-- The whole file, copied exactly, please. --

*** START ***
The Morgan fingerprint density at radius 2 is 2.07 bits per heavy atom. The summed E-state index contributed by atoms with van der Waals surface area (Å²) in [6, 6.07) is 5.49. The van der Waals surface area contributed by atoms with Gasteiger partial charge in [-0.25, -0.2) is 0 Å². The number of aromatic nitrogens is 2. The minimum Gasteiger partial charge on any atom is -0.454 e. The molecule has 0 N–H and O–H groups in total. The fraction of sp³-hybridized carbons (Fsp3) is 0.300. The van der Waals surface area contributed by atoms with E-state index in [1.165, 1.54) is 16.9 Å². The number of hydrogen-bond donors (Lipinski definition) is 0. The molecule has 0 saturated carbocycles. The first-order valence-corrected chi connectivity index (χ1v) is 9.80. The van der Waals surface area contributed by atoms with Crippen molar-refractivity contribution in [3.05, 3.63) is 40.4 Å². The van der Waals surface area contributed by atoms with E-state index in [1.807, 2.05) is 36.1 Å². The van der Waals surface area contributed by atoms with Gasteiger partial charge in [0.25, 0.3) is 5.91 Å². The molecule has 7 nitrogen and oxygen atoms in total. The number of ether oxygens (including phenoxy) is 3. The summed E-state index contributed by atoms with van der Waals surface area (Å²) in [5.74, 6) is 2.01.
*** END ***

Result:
The Morgan fingerprint density at radius 2 is 2.07 bits per heavy atom. The summed E-state index contributed by atoms with van der Waals surface area (Å²) in [6, 6.07) is 5.49. The van der Waals surface area contributed by atoms with Gasteiger partial charge in [-0.25, -0.2) is 0 Å². The number of aromatic nitrogens is 2. The minimum Gasteiger partial charge on any atom is -0.454 e. The molecule has 0 N–H and O–H groups in total. The fraction of sp³-hybridized carbons (Fsp3) is 0.300. The van der Waals surface area contributed by atoms with E-state index in [1.165, 1.54) is 16.9 Å². The number of hydrogen-bond donors (Lipinski definition) is 0. The molecule has 0 saturated carbocycles. The first-order valence-corrected chi connectivity index (χ1v) is 9.80. The van der Waals surface area contributed by atoms with Crippen molar-refractivity contribution in [3.05, 3.63) is 40.4 Å². The van der Waals surface area contributed by atoms with E-state index in [1.807, 2.05) is 36.1 Å². The van der Waals surface area contributed by atoms with Gasteiger partial charge in [0.25, 0.3) is 5.91 Å². The molecule has 7 nitrogen and oxygen atoms in total. The number of ether oxygens (including phenoxy) is 3. The summed E-state index contributed by atoms with van der Waals surface area (Å²) in [5.74, 6) is 2.01.